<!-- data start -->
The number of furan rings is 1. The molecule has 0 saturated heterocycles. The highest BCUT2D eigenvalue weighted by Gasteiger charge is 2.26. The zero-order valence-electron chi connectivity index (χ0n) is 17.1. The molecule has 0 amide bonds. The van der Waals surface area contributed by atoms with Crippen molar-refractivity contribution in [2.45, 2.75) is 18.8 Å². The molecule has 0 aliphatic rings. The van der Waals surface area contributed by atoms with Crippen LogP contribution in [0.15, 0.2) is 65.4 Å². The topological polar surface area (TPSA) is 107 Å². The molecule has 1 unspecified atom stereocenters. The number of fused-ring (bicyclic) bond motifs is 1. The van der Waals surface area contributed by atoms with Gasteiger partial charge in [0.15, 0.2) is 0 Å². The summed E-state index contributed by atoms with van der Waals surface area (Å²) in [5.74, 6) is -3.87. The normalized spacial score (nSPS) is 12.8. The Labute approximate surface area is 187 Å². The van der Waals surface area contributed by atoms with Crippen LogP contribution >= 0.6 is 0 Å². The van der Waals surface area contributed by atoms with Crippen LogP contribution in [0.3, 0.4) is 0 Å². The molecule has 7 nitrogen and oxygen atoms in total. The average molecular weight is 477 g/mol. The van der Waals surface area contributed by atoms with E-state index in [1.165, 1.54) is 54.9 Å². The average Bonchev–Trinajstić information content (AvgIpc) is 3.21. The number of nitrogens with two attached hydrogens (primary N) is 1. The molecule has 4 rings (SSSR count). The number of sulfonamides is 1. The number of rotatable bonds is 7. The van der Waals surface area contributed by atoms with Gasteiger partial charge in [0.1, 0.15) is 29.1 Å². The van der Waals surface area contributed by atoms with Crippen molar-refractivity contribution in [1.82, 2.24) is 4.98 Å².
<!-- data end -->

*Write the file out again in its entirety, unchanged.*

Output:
The number of furan rings is 1. The molecule has 0 saturated heterocycles. The highest BCUT2D eigenvalue weighted by Gasteiger charge is 2.26. The zero-order valence-electron chi connectivity index (χ0n) is 17.1. The molecule has 0 amide bonds. The van der Waals surface area contributed by atoms with Crippen molar-refractivity contribution in [2.45, 2.75) is 18.8 Å². The molecule has 0 aliphatic rings. The van der Waals surface area contributed by atoms with Crippen LogP contribution in [0.15, 0.2) is 65.4 Å². The topological polar surface area (TPSA) is 107 Å². The molecule has 1 unspecified atom stereocenters. The number of fused-ring (bicyclic) bond motifs is 1. The van der Waals surface area contributed by atoms with Gasteiger partial charge in [0.15, 0.2) is 0 Å². The summed E-state index contributed by atoms with van der Waals surface area (Å²) in [5.74, 6) is -3.87. The normalized spacial score (nSPS) is 12.8. The Labute approximate surface area is 187 Å². The van der Waals surface area contributed by atoms with Crippen LogP contribution >= 0.6 is 0 Å². The van der Waals surface area contributed by atoms with Crippen LogP contribution in [0.3, 0.4) is 0 Å². The molecule has 7 nitrogen and oxygen atoms in total. The average molecular weight is 477 g/mol. The van der Waals surface area contributed by atoms with E-state index in [1.165, 1.54) is 54.9 Å². The average Bonchev–Trinajstić information content (AvgIpc) is 3.21. The number of nitrogens with two attached hydrogens (primary N) is 1. The molecule has 4 rings (SSSR count). The number of sulfonamides is 1. The number of rotatable bonds is 7. The van der Waals surface area contributed by atoms with Gasteiger partial charge in [0.1, 0.15) is 29.1 Å². The van der Waals surface area contributed by atoms with Crippen molar-refractivity contribution in [1.82, 2.24) is 4.98 Å².